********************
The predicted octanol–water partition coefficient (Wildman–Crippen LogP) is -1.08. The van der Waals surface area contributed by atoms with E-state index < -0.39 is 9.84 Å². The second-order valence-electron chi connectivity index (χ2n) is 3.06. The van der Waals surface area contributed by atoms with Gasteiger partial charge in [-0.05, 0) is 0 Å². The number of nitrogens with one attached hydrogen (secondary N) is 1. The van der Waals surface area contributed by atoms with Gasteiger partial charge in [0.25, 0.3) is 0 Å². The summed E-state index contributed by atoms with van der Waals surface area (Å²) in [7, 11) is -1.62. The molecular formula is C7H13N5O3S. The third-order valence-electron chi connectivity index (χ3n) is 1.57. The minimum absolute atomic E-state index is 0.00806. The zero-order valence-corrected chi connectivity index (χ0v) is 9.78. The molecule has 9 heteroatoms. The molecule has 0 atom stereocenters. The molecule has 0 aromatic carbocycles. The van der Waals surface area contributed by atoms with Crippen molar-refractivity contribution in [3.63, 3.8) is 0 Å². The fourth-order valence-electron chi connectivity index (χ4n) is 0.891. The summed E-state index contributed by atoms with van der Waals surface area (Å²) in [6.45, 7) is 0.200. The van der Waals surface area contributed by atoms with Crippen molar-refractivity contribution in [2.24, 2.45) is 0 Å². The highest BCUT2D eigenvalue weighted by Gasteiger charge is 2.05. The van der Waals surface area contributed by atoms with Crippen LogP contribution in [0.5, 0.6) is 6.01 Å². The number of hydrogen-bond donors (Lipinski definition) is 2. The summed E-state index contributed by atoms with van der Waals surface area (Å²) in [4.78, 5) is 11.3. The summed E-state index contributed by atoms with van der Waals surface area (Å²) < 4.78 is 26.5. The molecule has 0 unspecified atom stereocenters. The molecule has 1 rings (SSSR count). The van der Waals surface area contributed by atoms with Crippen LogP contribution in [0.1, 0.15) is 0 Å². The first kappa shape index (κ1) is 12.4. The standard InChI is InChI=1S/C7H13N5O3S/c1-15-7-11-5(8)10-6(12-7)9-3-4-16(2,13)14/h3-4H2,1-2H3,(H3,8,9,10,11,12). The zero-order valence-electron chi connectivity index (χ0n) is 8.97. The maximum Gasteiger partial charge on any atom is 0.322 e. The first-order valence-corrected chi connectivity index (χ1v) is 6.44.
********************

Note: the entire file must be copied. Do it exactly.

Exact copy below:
The predicted octanol–water partition coefficient (Wildman–Crippen LogP) is -1.08. The van der Waals surface area contributed by atoms with E-state index < -0.39 is 9.84 Å². The second-order valence-electron chi connectivity index (χ2n) is 3.06. The van der Waals surface area contributed by atoms with Gasteiger partial charge in [-0.05, 0) is 0 Å². The number of nitrogens with one attached hydrogen (secondary N) is 1. The van der Waals surface area contributed by atoms with Gasteiger partial charge in [0.25, 0.3) is 0 Å². The summed E-state index contributed by atoms with van der Waals surface area (Å²) in [7, 11) is -1.62. The molecular formula is C7H13N5O3S. The third-order valence-electron chi connectivity index (χ3n) is 1.57. The minimum absolute atomic E-state index is 0.00806. The zero-order valence-corrected chi connectivity index (χ0v) is 9.78. The molecule has 9 heteroatoms. The molecule has 0 atom stereocenters. The molecule has 0 aromatic carbocycles. The van der Waals surface area contributed by atoms with Crippen molar-refractivity contribution in [3.63, 3.8) is 0 Å². The fourth-order valence-electron chi connectivity index (χ4n) is 0.891. The summed E-state index contributed by atoms with van der Waals surface area (Å²) in [6.45, 7) is 0.200. The van der Waals surface area contributed by atoms with Crippen molar-refractivity contribution in [2.24, 2.45) is 0 Å². The highest BCUT2D eigenvalue weighted by Gasteiger charge is 2.05. The van der Waals surface area contributed by atoms with Crippen LogP contribution in [0.5, 0.6) is 6.01 Å². The number of hydrogen-bond donors (Lipinski definition) is 2. The summed E-state index contributed by atoms with van der Waals surface area (Å²) in [4.78, 5) is 11.3. The summed E-state index contributed by atoms with van der Waals surface area (Å²) < 4.78 is 26.5. The molecule has 0 unspecified atom stereocenters. The molecule has 1 rings (SSSR count). The van der Waals surface area contributed by atoms with Crippen LogP contribution in [0.1, 0.15) is 0 Å². The first kappa shape index (κ1) is 12.4. The standard InChI is InChI=1S/C7H13N5O3S/c1-15-7-11-5(8)10-6(12-7)9-3-4-16(2,13)14/h3-4H2,1-2H3,(H3,8,9,10,11,12). The zero-order valence-electron chi connectivity index (χ0n) is 8.97. The maximum Gasteiger partial charge on any atom is 0.322 e. The first-order valence-corrected chi connectivity index (χ1v) is 6.44.